NY Jets: 4 possible outcomes of the Jamal Adams situation
By Justin Fried
We explore all possible outcomes for the NY Jets with the Jamal Adams situation
The NY Jets find themselves the center of what could soon become an ugly situation with their superstar safety Jamal Adams. And in many ways, it’s already reached that point.
Adams wants an extension before the start of the 2020 season, understandably so. The Jets, however, would prefer to wait — also a very understandable approach.
Both sides make reasonable arguments which makes it difficult to label either as a true “villain” or “in the wrong.” Don’t worry, the angry masses will still find plenty of blame to go around — the majority of that blame seemingly being placed on Adams.
But in reality, his stance makes sense. The Jets, however, hold all the cards and their insistence on waiting is coupled with the uncertain cap situation following the COVID-19 pandemic.
It appears as though any contract negotiations have reached a stalemate as of now. And with trade rumors swirling, it’s led Jets fans wondering what the outcome of this entire ordeal will be.
Will Adams still be with the Jets this season? Will he be playing under a new contract? There are a few different possibilities, and we managed to identify four of the most likely.
With that, let’s take a look at the four most probable outcomes of the Jamal Adams situation ranked in order from least to most likely.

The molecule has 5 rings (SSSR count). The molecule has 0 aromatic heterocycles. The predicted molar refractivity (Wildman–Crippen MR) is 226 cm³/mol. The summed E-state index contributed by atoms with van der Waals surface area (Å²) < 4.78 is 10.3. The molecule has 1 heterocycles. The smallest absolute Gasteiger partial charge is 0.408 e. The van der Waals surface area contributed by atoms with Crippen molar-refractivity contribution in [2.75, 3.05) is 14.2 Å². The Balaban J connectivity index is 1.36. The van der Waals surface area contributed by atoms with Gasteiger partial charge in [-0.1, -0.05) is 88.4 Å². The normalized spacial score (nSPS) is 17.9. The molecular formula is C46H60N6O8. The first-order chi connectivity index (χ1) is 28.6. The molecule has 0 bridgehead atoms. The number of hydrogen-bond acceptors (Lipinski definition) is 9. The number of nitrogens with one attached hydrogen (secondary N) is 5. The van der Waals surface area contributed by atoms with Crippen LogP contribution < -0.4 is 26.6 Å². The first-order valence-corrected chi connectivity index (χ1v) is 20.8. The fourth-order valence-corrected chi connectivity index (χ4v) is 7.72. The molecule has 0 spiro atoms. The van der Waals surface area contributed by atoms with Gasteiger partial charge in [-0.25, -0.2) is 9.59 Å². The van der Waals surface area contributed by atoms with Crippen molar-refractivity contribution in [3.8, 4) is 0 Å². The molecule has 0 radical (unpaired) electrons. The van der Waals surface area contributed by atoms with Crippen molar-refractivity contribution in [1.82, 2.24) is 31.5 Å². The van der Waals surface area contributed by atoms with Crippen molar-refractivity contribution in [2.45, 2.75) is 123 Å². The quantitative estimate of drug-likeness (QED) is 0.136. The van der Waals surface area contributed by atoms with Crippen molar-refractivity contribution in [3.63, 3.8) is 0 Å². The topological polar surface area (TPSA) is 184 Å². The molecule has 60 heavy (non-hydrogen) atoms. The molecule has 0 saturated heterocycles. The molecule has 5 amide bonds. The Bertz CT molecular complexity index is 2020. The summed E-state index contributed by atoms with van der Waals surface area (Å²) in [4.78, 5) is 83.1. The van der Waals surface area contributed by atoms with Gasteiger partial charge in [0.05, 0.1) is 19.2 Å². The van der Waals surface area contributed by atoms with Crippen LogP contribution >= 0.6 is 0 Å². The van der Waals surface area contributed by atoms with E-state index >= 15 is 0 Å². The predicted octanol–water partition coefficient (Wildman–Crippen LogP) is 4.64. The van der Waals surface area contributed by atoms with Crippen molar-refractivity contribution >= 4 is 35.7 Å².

Next: 4. Jets budge and pay Adams
4. NY Jets budge and pay Jamal Adams
This is likely what many fans want the final outcome to be, but it also seems to be the least likely.
On the surface, it seems simple. The face of your franchise has been nothing but a model teammate, leader, and exemplary player over the first three years of his career. He wants an extension to provide long-term stability and to solidify the notion that the team wants to keep him long-term.
You pay your superstar players — this seems like a no-brainer. Unfortunately, it’s not that simple.
The Jets would prefer to wait despite indicating that they would resume negotiations following the 2020 NFL Draft. They have, and the conclusion they have drawn is that it wouldn’t make a ton of sense to extend him before Week 1.
The primary reason for this? COVID-19.
With NFL games possibly taking place in front of empty stadiums this upcoming season, the league could lose more than $3 billion in revenue. That, in turn, could drop the salary cap anywhere from $30 to $80 million as projected by ESPN’s Adam Schefter.
The Jets and the rest of the NFL would be massively impacted by this making extension talks at this time meritless. How could you justify handing over $15+ million in salary when you don’t even know what the cap is going to be like?
General manager Joe Douglas has shown that he’s a stubborn negotiator this offseason. Don’t expect him to budge on this one.